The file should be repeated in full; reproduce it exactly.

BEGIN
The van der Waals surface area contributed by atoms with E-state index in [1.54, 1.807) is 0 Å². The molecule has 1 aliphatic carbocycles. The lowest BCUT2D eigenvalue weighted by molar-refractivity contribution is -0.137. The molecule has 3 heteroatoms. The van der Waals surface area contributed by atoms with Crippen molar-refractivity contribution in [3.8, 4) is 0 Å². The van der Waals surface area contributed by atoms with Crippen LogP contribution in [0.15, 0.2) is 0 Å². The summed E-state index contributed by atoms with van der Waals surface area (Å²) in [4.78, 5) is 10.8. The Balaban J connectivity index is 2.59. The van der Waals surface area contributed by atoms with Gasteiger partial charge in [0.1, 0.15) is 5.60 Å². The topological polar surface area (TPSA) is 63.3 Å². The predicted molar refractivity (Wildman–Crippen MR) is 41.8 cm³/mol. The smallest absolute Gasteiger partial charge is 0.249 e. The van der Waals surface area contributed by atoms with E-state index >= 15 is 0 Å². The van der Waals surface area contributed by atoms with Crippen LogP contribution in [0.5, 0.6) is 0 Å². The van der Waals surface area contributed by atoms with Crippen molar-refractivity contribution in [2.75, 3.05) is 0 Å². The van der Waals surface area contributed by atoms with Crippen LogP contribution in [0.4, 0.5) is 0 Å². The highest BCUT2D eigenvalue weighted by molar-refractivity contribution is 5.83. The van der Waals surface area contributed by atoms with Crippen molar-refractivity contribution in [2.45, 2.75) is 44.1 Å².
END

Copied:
The van der Waals surface area contributed by atoms with E-state index in [1.54, 1.807) is 0 Å². The molecule has 1 aliphatic carbocycles. The lowest BCUT2D eigenvalue weighted by molar-refractivity contribution is -0.137. The molecule has 3 heteroatoms. The van der Waals surface area contributed by atoms with Crippen molar-refractivity contribution in [3.8, 4) is 0 Å². The van der Waals surface area contributed by atoms with Crippen LogP contribution in [0.15, 0.2) is 0 Å². The summed E-state index contributed by atoms with van der Waals surface area (Å²) in [4.78, 5) is 10.8. The Balaban J connectivity index is 2.59. The van der Waals surface area contributed by atoms with Gasteiger partial charge in [0.1, 0.15) is 5.60 Å². The topological polar surface area (TPSA) is 63.3 Å². The predicted molar refractivity (Wildman–Crippen MR) is 41.8 cm³/mol. The smallest absolute Gasteiger partial charge is 0.249 e. The van der Waals surface area contributed by atoms with E-state index >= 15 is 0 Å². The van der Waals surface area contributed by atoms with Crippen LogP contribution in [0.5, 0.6) is 0 Å². The van der Waals surface area contributed by atoms with Crippen molar-refractivity contribution in [2.75, 3.05) is 0 Å². The van der Waals surface area contributed by atoms with Crippen LogP contribution in [0.4, 0.5) is 0 Å². The highest BCUT2D eigenvalue weighted by molar-refractivity contribution is 5.83. The van der Waals surface area contributed by atoms with Crippen molar-refractivity contribution in [2.45, 2.75) is 44.1 Å².